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LAS VEGAS, NEVADA - SEPTEMBER 19: An exterior view shows Allegiant Stadium, the USD 2 billion, 65,000-seat home of the Las Vegas Raiders, west of a marquee at Mandalay Bay Resort and Casino on September 19, 2020 in Las Vegas, Nevada. The Raiders will play their first game as Las Vegas' NFL franchise at the glass-domed facility against the New Orleans Saints on September 21, coinciding with the 50th anniversary of the league's first "Monday Night Football" broadcast. (Photo by Ethan Miller/Getty Images)

With the first month of 2021 almost done the stadium authority looked back at the first year of Las Vegas’ landmark — a year they had so much promise derailed by COVID-19.

It’s the most recognizable building you’ve probably never been in: Allegiant Stadium, in all its glory.

You see it from the strip. You’ve seen it on TV. Very few have actually seen the inside.

This was not supposed to be how things went down.

The stadium seemed like such a sure bet to draw in tourism that Nevada officials put money on it. The public funds were coming from the room taxes that those tourists would bring in the stadium authorities.

Steve Hill, the President and COO of the Las Vegas Convention and Visitors Authority, explains it best.

“When we looked at the justification for the stadium it was based solely on the visitors that would come for events,” said Not visitors that would be here anyway or people that lived here,” Hill said.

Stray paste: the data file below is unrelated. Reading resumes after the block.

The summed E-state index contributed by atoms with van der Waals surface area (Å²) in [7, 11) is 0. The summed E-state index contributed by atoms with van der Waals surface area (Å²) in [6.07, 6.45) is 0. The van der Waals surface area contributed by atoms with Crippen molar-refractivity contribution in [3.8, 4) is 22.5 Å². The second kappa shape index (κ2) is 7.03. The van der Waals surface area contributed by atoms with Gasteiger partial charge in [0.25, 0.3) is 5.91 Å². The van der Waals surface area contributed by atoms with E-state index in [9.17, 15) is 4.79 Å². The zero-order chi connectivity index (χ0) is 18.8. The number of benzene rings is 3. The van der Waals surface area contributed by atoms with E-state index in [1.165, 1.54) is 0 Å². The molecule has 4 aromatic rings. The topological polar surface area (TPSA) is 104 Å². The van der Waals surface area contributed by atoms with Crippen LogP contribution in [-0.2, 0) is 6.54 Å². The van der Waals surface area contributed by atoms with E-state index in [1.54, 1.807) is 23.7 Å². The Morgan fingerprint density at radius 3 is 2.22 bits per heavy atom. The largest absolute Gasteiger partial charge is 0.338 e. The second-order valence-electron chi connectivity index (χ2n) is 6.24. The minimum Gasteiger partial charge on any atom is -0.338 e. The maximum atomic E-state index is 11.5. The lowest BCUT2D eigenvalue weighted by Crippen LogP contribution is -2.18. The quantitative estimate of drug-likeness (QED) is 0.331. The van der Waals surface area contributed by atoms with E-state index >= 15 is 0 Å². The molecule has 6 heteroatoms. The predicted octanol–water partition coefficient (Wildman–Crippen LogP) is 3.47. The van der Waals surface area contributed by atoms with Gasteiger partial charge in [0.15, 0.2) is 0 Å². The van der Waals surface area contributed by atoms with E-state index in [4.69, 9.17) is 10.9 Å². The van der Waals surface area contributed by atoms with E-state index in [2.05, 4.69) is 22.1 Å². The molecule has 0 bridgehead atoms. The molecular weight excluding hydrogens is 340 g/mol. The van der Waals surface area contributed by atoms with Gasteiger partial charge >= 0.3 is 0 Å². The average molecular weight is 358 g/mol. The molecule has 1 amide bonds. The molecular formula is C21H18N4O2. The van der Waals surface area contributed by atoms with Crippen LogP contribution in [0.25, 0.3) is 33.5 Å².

The pandemic put an end to the dream of stands full of out-of-towners. You can’t get room tax if hotels are closed.

“In November, collections totaled $1.2 million,” said Hill. “That was down 72% from last year.”

The Stadium Authority met this past week and talked about what the pandemic has done.

Nevada made a record commitment to help the Raiders build their stadium: $750 million from the public for construction. The stadium board so bombs to cover it they would pay those bonds with room taxes.

The good news is that, while room taxes are down severely, the stadium authority planned ahead. They have enough money in reserves to cover payments for up to a year and a half.

So, while they tread financial waters, they look to the fall and the next football season.

“We obviously have a world-class stadium that has brought national attention and excitement to Las Vegas,” Hill said.

The authority believe they have a winning ticket, they just have to wait for a pandemic to end the cash it.